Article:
What Actually Happens To Your Body When You Orgasm
Roughly 70% of women are unable to reach orgasm during intercourse, whilst most are able to reach orgasm through foreplay and clitoral stimulation. This is in stark contrast to the 75% of men who are able to climax through intercourse every single time they have sex.
Those who have yet to have one are no doubt working tirelessly to reach climax, whilst those who know how amazing they are will sit there, silently smug. Did you know though that an orgasm is just as amazing for your physical well-being as it is for your mental-wellbeing? It can help to improve your heart function, boost your immune system, reduce your stress levels and even (according to some studies) decrease your risk of cancer.
Ever wonder what an orgasm really does to you though? when you’re in the throes of the ‘Big O’, here’s exactly what happens to your body…
The brain changes immensely during sex; the area of your brain responsible for logical thought (the prefrontal cortex) shuts down, and the area of your brain responsible for regulating your feeling (the limbic system) not surprisingly takes over, which brings out the animalistic traits during sex that you may even shock yourself with. The brain also releases dopamine, the hormone that rewards the body, making an orgasm even more intense.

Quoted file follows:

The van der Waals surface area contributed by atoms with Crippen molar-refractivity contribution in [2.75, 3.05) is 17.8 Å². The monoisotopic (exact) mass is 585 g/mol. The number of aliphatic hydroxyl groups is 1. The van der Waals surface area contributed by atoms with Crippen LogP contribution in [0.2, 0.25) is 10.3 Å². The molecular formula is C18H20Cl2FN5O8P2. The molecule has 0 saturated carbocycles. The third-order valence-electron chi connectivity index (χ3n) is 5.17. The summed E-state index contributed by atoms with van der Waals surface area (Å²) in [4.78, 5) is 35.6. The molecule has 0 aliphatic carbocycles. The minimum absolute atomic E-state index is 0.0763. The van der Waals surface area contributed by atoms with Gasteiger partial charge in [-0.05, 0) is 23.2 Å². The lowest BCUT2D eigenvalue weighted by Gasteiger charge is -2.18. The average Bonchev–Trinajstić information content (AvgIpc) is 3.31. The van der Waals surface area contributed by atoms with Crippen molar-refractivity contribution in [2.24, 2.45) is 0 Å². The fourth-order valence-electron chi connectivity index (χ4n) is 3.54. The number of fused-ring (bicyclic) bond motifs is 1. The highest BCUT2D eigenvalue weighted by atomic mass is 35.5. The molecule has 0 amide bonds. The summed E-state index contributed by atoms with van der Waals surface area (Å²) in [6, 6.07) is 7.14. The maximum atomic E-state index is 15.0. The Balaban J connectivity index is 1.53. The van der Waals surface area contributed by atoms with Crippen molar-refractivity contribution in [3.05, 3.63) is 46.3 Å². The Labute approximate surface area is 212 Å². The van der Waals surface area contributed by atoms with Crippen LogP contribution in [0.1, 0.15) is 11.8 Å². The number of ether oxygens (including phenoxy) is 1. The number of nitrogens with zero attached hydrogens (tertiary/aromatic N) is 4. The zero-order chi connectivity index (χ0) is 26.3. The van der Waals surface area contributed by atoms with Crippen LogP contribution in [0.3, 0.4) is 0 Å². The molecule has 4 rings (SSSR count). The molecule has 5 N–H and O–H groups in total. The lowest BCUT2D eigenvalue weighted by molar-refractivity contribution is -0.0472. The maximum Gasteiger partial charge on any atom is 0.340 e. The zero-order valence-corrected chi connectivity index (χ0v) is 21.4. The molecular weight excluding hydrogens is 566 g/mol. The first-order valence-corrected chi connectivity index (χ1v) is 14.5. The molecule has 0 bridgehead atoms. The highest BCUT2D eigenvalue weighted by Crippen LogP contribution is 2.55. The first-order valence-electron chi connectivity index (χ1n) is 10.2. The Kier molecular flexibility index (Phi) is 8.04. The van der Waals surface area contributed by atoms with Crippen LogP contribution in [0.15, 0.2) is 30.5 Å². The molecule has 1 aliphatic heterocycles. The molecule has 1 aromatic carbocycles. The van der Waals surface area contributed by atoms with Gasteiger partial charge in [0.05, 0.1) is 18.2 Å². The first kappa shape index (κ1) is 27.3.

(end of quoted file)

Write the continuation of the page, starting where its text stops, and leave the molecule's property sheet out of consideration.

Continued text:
Your pupils dilate leading up to, and during an orgasm, meaning that for a short while your eyesight will be at its best.
Your pain threshold more than doubles during sex, allowing you to have rough sex (if that’s your kind of thing). This means that scratching, biting and being thrown about are far more fun that they would be in normal circumstances!
The closer you get to an orgasm; the more saliva is produced. That’s why having a mid-intercourse smooch is usually a lot moister and messy than it might be outside of the bedroom – not forgetting to mention that you’re also trying to smooch whilst moving around.
Vigorous or not, the average blood pressure increases to 280 during sex, with your heart rate soaring to over 100 beats per minute. With your body going into overdrive, it’s also no surprise that your temperature soars, resulting in the stereotypical ‘sex sweats’ portrayed in all film and television sex scenes.
In women more than men, breasts and nipples are likely to become enlarged and more sensitive than normal – this is merely a sign of arousal.
The pelvis works differently on men and women; men will find that their pelvis, hip, legs and lower back muscles will tighten up and tense during sex, and particularly close to an orgasm, whereas women will find that theirs tend to relax.
If you’re yet to have an orgasm, don’t fear – not only is it quite common, you don’t want to put pressure on yourself to reach climax as you’ll only reduce your chances. Just lie back and enjoy the practice!
Found in Sexual Health